Person’s Case: Emily Murphy’s Struggle to declare Women as Persons in Canada

[dropcap]I[/dropcap]N 2015, when Justin Trudeau was asked by a Journalist to explain the inclusion of 50% of females in his cabinet, he said: “because it is 2015”. However, until 1928 women were not even considered “person” to be appointed to Senate (Parliament) in Canada. In 1928, a Privy Council ruling in Edwards v Canada or the “Person’s case” paved way for women to sit in the Senate. The case is a reflection of Emily Murphy struggle to have females declared as “persons” under the British North America Act, 1867.

Murphy’s struggle for women rights started in 1916 when her judgment was challenged by a lawyer simply because it was rendered by a woman. Murphy was the first woman magistrate in the British empire in Canada. On her first day in Court, a discontented lawyer challenged her ruling against his client on the ground that Judge Murphy, a woman, cannot be considered a person and was therefore not able to perform the duties of a magistrate.

To support his argument, he cited an obsolete judgment of 1876 by an English Court which had ruled that “Women are persons in matters of pain and penalties, but are not persons in matters of rights and privileges. Since holding the office of magistrate is a privilege, the current magistrate sits illegally and no decision coming from her court may bind anyone”. This precedent, however, was overruled by the Supreme Court and the appointment of Emily Murphy was upheld and her rulings were validated.

After her victory at the Supreme Court, Murphy became a beacon of women rights in Canada and several women organizations, newspapers, demanded her appointment as the first woman to represent women’s interest in the Senate.

But this demand was not well received and irked many of the Senators and the judges of the time who were against the idea of admitting a woman to Senate. The then Canadian Government disputed the inclusion of women as ‘persons’ under section 24 of the British North America Act (B.N.A), 1867 (now called Constitution Act 1867) that made only ‘qualified persons” eligible to be appointed as senators and declared that a ‘Person’ under B.N.A was legally understood as a reference to men. Enraged by the rejection and narrow reading of the law, Murphy petitioned to the Supreme Court to decide whether section 24 of the BNA included women as ‘qualified persons’?

The Supreme Court bench which consisted of five male judges answered in the negative. The Court said that “if the Parliament wanted to include women within the definition of “qualified persons then it would have said so’. In absence of a clear indication, the Court refused to include women within the scope of the word “persons” under section 24 of B.N.A.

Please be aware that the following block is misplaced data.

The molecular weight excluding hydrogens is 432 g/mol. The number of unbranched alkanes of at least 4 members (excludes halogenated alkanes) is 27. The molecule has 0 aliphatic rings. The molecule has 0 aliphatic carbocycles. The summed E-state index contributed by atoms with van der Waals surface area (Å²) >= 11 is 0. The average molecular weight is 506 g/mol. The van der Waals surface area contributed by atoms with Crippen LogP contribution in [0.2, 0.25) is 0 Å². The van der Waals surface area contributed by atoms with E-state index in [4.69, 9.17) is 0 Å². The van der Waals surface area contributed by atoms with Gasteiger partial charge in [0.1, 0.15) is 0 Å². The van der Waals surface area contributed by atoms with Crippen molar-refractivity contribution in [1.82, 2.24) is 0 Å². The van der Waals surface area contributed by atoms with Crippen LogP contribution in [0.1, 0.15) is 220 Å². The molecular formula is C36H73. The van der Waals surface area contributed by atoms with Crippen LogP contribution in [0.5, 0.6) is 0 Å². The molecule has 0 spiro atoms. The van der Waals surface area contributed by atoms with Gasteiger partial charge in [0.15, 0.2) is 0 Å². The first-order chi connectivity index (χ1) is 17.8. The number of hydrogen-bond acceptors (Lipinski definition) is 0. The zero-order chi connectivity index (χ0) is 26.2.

This regressive view of the Court was a big disappointment for Murphy and many other women rights activists. But the verdict did not affect Murphy’s resolve to fight and she decided to file an appeal before the Privy Council which finally decided the issue in her favour making women eligible to contest and be appointed to the Senate. The Privy Council observed that the intention of section 24 was not clear. It found the scope of the section to be ambiguous and to dispel the ambiguity the Court decided to give the section a wider interpretation. The Court went on to record that “justice requires judges to consider an evolving social context when they interpret laws”.  It overruled the Supreme Court reasoning and held that if the Parliament wanted to exclude women from the senate, then they would have said so. The Court said it best when it wrote:

“To those who ask why the word person should include females: the obvious answer is why it should not. The exclusion of all women from public offices is a relic of days more barbarous than ours, but it must be remembered that the necessity of the times often forced on man customs which in later years were not necessary.”

Thus, the case became famous for two reasons: first: women became eligible to sit in the senate and second that it established the “living tree doctrine”:  a constitutional principle of interpretation that requires a constitution to be viewed as an organic document and must be read in a broad and liberal manner so as to adapt it to changing times.

Though Emily Murphy fought hard to become Canada’s first female Senator, she did not get to sit in the Senate. After her death in 1933, a bronze plaque was installed at the entrance of the Senate to recall her victory in the Person’s case.

The Leaflet